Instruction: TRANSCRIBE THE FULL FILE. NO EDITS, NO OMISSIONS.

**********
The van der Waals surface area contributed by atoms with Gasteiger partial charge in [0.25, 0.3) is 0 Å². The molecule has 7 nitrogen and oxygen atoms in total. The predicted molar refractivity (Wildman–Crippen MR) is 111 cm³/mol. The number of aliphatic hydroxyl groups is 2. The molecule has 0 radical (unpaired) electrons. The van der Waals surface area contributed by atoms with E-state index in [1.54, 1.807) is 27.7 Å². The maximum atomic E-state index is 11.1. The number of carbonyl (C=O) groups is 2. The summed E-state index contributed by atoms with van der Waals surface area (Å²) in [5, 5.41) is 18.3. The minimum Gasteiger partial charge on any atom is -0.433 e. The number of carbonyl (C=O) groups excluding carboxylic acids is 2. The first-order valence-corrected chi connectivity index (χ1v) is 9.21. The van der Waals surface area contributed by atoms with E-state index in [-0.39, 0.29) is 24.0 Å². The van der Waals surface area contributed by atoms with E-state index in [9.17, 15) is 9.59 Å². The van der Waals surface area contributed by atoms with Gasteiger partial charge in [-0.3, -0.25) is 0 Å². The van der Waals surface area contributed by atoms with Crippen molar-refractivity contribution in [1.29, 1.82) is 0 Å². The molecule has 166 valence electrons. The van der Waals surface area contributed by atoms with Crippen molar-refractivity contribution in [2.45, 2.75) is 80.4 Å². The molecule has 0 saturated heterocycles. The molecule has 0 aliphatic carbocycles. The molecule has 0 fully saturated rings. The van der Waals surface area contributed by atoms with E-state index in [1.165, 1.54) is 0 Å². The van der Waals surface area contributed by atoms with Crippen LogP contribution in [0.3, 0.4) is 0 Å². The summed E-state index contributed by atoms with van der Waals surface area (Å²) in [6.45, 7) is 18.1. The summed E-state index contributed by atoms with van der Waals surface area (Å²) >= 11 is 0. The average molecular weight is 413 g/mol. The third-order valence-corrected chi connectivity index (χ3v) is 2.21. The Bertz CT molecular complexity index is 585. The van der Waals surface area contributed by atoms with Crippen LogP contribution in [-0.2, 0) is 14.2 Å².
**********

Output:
The van der Waals surface area contributed by atoms with Gasteiger partial charge in [0.25, 0.3) is 0 Å². The molecule has 7 nitrogen and oxygen atoms in total. The predicted molar refractivity (Wildman–Crippen MR) is 111 cm³/mol. The number of aliphatic hydroxyl groups is 2. The molecule has 0 radical (unpaired) electrons. The van der Waals surface area contributed by atoms with E-state index in [1.54, 1.807) is 27.7 Å². The maximum atomic E-state index is 11.1. The number of carbonyl (C=O) groups is 2. The summed E-state index contributed by atoms with van der Waals surface area (Å²) in [5, 5.41) is 18.3. The minimum Gasteiger partial charge on any atom is -0.433 e. The number of carbonyl (C=O) groups excluding carboxylic acids is 2. The first-order valence-corrected chi connectivity index (χ1v) is 9.21. The van der Waals surface area contributed by atoms with E-state index in [-0.39, 0.29) is 24.0 Å². The van der Waals surface area contributed by atoms with E-state index in [9.17, 15) is 9.59 Å². The van der Waals surface area contributed by atoms with Gasteiger partial charge in [-0.3, -0.25) is 0 Å². The van der Waals surface area contributed by atoms with Crippen molar-refractivity contribution in [1.29, 1.82) is 0 Å². The molecule has 166 valence electrons. The van der Waals surface area contributed by atoms with Crippen molar-refractivity contribution in [2.45, 2.75) is 80.4 Å². The molecule has 0 saturated heterocycles. The molecule has 0 aliphatic carbocycles. The molecule has 0 fully saturated rings. The van der Waals surface area contributed by atoms with E-state index in [1.165, 1.54) is 0 Å². The van der Waals surface area contributed by atoms with Crippen LogP contribution in [0.3, 0.4) is 0 Å². The summed E-state index contributed by atoms with van der Waals surface area (Å²) in [6.45, 7) is 18.1. The summed E-state index contributed by atoms with van der Waals surface area (Å²) >= 11 is 0. The average molecular weight is 413 g/mol. The third-order valence-corrected chi connectivity index (χ3v) is 2.21. The Bertz CT molecular complexity index is 585. The van der Waals surface area contributed by atoms with Crippen LogP contribution in [-0.2, 0) is 14.2 Å².